Memories and Vagaries – Ritwik Ghatak

An artiste, even in this age of mindless greed and hurry, captures the public imagination, if only for a moment or two, should he or she answer to type, that is, of being a romantic idealist. Ritwik Ghatak, the Bengali filmmaker and short story writer, was such an individual and an alcoholic to boot like the Urdu poet of romance and revolution, Majaz Lucknawi and Sailoz Mookerjea, the painter whose soul made a daily creative journey across continents—from the French countryside of the Impressionists to the verdant green Bengal of his childhood and youth, and austere, dusty Delhi where he had settled down. Like them Ghatak died young – in his fifty-first year, on 6th February 1976. His send-off was perfunctory, like the ones accorded to Majaz and Sailoz, and it took a long time for a larger public to gauge the worth of the three of them. The reason for this neglect was probably lack of access to their work.
In retrospect Ghatak stands a better chance of being in the public gaze because of the nature of his medium—cinema, which has a far greater reach than either poetry or painting. He had problems finding finance for his films because of his inability to suffer fools, especially in the film world, and this compounded with a talent for insulting hypocrites, including would-be producers when drunk made his own life and that of his family completely miserable.
He forgot that he lived in a country that was simultaneously half-feudal and half-capitalist and was still emerging from the shadow of colonialism. Directness and honesty in private and professional life were qualities lauded in the abstract but viewed with suspicion, even fear, in the real world. In his case it was inevitable that alienation and unemployment would lead to alcoholism, bankruptcy and an early death. His worldly failure was somehow seen as the touchstone of ‘artistic worth’ by a certain section of the Indian elite and they claimed him as their own ten years ago. This is indeed ironic, for they have neither knowledge nor intuition of the Bengali language or the culture that made a genius like him possible.
Like many communists of his time, Ghatak came from the feudal class but from its educated minority that had access to Sanskrit, Bengali, Persian, English, the literature and philosophy of Europe, including the writings of Sigmund Freud and Karl Marx, and the heritage of Hindustani and western classical music. To this formidable intellectual baggage he added in later years of artistic maturity the ideas of C.G. Jung, the explorations in cultural anthropology, including the Great Mother image in Joseph Campbell’s prose derived from Eric Neumann’s The Great Mother and the vast repertoire of folklore and folk music of India, and the two Bengals—East and West.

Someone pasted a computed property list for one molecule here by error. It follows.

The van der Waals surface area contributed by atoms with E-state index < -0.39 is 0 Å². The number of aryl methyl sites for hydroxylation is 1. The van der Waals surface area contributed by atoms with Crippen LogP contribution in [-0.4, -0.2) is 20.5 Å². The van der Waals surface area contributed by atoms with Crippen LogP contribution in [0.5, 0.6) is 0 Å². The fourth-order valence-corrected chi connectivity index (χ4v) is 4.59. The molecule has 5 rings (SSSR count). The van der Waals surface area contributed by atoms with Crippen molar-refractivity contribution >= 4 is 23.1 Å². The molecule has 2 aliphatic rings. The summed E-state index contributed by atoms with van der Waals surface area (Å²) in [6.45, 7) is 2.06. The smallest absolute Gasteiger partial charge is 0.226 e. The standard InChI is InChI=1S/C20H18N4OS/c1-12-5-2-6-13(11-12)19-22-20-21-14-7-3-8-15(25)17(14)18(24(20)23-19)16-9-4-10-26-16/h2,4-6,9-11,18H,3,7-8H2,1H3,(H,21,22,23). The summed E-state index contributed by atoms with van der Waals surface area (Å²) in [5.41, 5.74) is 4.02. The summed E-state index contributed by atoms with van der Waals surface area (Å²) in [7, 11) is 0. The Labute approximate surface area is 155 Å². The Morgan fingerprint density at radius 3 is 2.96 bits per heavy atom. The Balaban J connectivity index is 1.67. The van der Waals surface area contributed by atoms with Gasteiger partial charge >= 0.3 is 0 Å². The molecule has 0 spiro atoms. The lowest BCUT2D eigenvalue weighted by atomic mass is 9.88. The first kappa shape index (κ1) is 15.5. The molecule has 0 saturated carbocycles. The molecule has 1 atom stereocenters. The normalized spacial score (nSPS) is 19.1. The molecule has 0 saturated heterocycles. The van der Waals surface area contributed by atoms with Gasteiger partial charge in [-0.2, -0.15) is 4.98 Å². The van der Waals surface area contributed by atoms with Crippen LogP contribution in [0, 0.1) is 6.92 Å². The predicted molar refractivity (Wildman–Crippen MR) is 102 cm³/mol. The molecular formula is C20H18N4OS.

Like many young people of his generation Ghatak joined the Indian People’s Theatre Association (IPTA) the cultural wing of the Communist Party of India (CPI). This organisation had rendered yeomen service during the Bengal famine of 1943 that had a death toll of five million. IPTA had brought succor to the starving and destitute in the state by bringing them food supplies and, in Bijon Bhattacharya, found a dedicated actor and playwright who wrote the path-breaking Bengali play Nabanna or New Harvest on the event. Bhattacharya, was to soon marry Ghatak’s niece Mahashweta Devi who is the celebrated writer and activist of today.
IPTA travelled from village to village and to the small towns in Bengal apart from playing in Calcutta and its suburbs and soon had roots all over India. It did contemporary Indian plays and significant Western ones as well. In addition the ‘song squad’ was famous for its musical acumen and rousing repertoire. The organisation’s role in the evolving of positive cultural values in independent India was seminal. To say that modern ideas in India theatre and cinema grew out of the activities of IPTA would not be an exaggeration.
His own growth as an artiste and a socially conscious man can be linked to his apprenticeship in the IPTA as a fledging playwright, actor and director. He took his first tentative steps in the cinema in Nemai Ghosh’s left-wing neo-realist Chinna Mool, in which he played a young comb seller. It was about East Bengali refugees who come to Calcutta after the partition. He could never give up acting and cast himself in Cameo roles in some of the films he was to direct later.
Three events marked him for life: World War-II, the feminine Bengal and the partition of India in 1947.  He became a confirmed pessimist during this period when he was man’s bestiality towards man as Hindus and Muslims slaughtered each other to supposedly uphold and protect their own religion. He tried bravely to end even his most tragic films on a note of hope; psychologically it did not work. Sorrow was always reinforced.